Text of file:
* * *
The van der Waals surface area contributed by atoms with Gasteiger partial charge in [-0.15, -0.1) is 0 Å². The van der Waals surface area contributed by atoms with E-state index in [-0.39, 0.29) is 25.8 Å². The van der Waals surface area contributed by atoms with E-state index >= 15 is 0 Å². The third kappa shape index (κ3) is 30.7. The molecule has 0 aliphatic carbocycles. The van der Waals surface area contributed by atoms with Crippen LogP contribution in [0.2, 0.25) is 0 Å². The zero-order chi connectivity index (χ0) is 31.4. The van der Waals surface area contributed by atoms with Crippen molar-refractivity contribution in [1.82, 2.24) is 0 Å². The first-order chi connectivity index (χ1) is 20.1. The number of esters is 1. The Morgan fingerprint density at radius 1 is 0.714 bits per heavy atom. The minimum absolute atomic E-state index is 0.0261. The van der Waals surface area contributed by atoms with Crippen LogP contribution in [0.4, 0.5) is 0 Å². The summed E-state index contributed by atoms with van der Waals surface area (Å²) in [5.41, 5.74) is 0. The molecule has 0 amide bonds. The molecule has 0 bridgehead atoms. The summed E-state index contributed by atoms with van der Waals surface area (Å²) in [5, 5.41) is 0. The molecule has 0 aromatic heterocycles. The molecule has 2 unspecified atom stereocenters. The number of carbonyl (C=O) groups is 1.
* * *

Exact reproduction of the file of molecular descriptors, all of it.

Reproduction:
The van der Waals surface area contributed by atoms with Gasteiger partial charge in [-0.15, -0.1) is 0 Å². The van der Waals surface area contributed by atoms with E-state index in [-0.39, 0.29) is 25.8 Å². The van der Waals surface area contributed by atoms with E-state index >= 15 is 0 Å². The third kappa shape index (κ3) is 30.7. The molecule has 0 aliphatic carbocycles. The van der Waals surface area contributed by atoms with Crippen LogP contribution in [0.2, 0.25) is 0 Å². The zero-order chi connectivity index (χ0) is 31.4. The van der Waals surface area contributed by atoms with Crippen molar-refractivity contribution in [1.82, 2.24) is 0 Å². The first-order chi connectivity index (χ1) is 20.1. The number of esters is 1. The Morgan fingerprint density at radius 1 is 0.714 bits per heavy atom. The minimum absolute atomic E-state index is 0.0261. The van der Waals surface area contributed by atoms with Crippen LogP contribution in [0.4, 0.5) is 0 Å². The summed E-state index contributed by atoms with van der Waals surface area (Å²) in [5.41, 5.74) is 0. The molecule has 0 amide bonds. The molecule has 0 bridgehead atoms. The summed E-state index contributed by atoms with van der Waals surface area (Å²) in [5, 5.41) is 0. The molecule has 0 aromatic heterocycles. The molecule has 2 unspecified atom stereocenters. The number of carbonyl (C=O) groups is 1.